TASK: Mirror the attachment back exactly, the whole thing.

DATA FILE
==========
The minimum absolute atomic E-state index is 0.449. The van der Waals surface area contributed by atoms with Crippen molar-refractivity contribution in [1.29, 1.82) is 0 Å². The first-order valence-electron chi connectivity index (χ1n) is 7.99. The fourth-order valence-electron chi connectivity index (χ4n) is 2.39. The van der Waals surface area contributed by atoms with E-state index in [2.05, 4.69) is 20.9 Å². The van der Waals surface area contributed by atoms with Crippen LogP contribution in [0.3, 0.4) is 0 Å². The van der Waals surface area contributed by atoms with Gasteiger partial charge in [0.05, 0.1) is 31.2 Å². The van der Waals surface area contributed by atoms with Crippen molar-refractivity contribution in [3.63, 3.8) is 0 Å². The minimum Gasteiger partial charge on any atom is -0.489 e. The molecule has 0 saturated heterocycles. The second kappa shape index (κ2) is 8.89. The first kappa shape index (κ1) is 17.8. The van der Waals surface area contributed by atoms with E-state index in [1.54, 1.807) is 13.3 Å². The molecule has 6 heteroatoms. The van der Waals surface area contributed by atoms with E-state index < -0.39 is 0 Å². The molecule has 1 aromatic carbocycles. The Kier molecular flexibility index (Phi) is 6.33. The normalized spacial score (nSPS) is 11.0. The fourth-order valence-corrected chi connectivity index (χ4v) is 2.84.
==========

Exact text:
The minimum absolute atomic E-state index is 0.449. The van der Waals surface area contributed by atoms with Crippen molar-refractivity contribution in [1.29, 1.82) is 0 Å². The first-order valence-electron chi connectivity index (χ1n) is 7.99. The fourth-order valence-electron chi connectivity index (χ4n) is 2.39. The van der Waals surface area contributed by atoms with E-state index in [2.05, 4.69) is 20.9 Å². The van der Waals surface area contributed by atoms with Crippen LogP contribution in [0.3, 0.4) is 0 Å². The van der Waals surface area contributed by atoms with Gasteiger partial charge in [0.05, 0.1) is 31.2 Å². The van der Waals surface area contributed by atoms with Crippen molar-refractivity contribution in [3.63, 3.8) is 0 Å². The minimum Gasteiger partial charge on any atom is -0.489 e. The molecule has 0 saturated heterocycles. The second kappa shape index (κ2) is 8.89. The first kappa shape index (κ1) is 17.8. The van der Waals surface area contributed by atoms with E-state index in [1.54, 1.807) is 13.3 Å². The molecule has 6 heteroatoms. The van der Waals surface area contributed by atoms with E-state index < -0.39 is 0 Å². The molecule has 1 aromatic carbocycles. The Kier molecular flexibility index (Phi) is 6.33. The normalized spacial score (nSPS) is 11.0. The fourth-order valence-corrected chi connectivity index (χ4v) is 2.84.